The respondent then called Joel Mapfacha whose testimony was to the effect that he was in Bikita on May 8 when the petitioner was allegedly assaulted. He did not know the petitioner in person until the trial of the petition. He is a member of ZANU-PF and during the year 2000, he was the political commissar for the province. He further denied that he forced people to attend a rally at which the respondent was introduced as the ZANU-PF candidate nor that he was part of the group that mounted any roadblock in the constituency.

 

The respondent called two other witnesses, namely Shepherd Komani and Jimmy Chikepe. They gave almost similar evidence. They are members of ZANU-PF. They were not part of the respondent’s campaign team and they did not participate in the mounting of roadblocks in the constituency. They both denied assaulting members of the MDC as alleged against them.

 

The respondent then closed his case.

 

On the basis of the evidence before me, I now have to determine whether or not the petitioner has made a case for the relief she seeks. In so doing, I must first seek and define the legal principle or principles that ought to guide me.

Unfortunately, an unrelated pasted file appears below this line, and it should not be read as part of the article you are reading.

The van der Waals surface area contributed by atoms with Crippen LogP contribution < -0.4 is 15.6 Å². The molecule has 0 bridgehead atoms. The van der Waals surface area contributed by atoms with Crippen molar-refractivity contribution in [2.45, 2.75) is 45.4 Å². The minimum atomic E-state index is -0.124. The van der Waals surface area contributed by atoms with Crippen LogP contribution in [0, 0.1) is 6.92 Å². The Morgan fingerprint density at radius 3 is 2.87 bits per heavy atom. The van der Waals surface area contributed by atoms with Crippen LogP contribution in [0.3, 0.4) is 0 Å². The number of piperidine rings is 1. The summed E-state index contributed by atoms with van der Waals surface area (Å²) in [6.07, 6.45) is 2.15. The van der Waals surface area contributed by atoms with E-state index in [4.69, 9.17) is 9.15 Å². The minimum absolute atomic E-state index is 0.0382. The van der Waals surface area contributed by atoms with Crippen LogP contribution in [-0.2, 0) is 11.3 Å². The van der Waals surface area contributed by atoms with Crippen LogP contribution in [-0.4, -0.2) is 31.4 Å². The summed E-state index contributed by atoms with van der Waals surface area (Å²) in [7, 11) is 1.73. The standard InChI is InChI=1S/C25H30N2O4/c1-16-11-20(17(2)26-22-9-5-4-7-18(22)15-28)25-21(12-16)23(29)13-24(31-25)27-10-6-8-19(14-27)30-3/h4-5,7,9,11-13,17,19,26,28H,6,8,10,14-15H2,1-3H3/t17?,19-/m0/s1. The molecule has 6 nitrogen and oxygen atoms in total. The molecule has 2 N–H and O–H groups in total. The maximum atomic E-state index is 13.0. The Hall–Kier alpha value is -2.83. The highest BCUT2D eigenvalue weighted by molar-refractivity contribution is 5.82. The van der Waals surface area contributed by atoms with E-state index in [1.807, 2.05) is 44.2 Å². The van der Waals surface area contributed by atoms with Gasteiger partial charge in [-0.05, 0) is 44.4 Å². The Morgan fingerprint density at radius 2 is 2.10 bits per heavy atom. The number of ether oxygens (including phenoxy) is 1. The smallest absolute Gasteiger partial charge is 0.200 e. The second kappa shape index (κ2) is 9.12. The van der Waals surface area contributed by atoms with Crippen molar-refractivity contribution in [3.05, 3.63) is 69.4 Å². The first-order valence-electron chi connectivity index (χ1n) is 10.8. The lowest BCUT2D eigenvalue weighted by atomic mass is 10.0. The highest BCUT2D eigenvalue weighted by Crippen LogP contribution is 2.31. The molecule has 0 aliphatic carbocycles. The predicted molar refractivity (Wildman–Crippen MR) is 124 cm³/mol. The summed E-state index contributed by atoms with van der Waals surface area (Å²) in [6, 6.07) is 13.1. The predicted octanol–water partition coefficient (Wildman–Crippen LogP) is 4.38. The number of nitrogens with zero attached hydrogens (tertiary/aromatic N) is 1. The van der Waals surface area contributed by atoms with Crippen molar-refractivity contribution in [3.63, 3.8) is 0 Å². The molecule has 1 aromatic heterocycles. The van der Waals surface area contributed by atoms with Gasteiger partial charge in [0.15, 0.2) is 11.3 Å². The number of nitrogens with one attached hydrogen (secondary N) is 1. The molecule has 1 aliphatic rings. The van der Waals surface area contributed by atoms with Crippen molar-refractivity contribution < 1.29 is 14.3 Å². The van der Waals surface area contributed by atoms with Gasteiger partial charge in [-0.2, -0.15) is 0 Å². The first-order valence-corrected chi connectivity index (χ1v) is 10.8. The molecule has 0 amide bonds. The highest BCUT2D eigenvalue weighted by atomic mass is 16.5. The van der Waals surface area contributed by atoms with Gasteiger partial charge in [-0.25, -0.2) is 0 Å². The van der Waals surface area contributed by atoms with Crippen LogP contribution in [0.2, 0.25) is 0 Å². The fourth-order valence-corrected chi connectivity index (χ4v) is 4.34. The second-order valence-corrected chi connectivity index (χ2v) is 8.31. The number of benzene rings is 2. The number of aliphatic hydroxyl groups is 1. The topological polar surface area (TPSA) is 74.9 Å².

It is trite that the law regarding elections to public office is not known to Roman Dutch Law that forms the basis of the common law in Zimbabwe2. Elections and election petitions are a creature of the common law of England. The law regarding elections and election petitions has been introduced into our jurisprudence through the provisions of the Electoral Act, which is cast along the lines of its English counterpart.3 In my view, it follows therefore that whatever legal principle ought to guide me has to find its basis within the provisions of the Act.

 

The petitioner approached this court under the provisions of section 132 of the Act. In her affidavit she alleged that the election of the respondent was rendered void by reason of corrupt practices and electoral irregularities. During trial, evidence was led on alleged acts of corrupt practices. Counsel for the petitioner advised in her address that she was abandoning the other ground based on alleged irregularities. The allegation that some members of the MDC had their identity documents confiscated before the poll was similarly abandoned.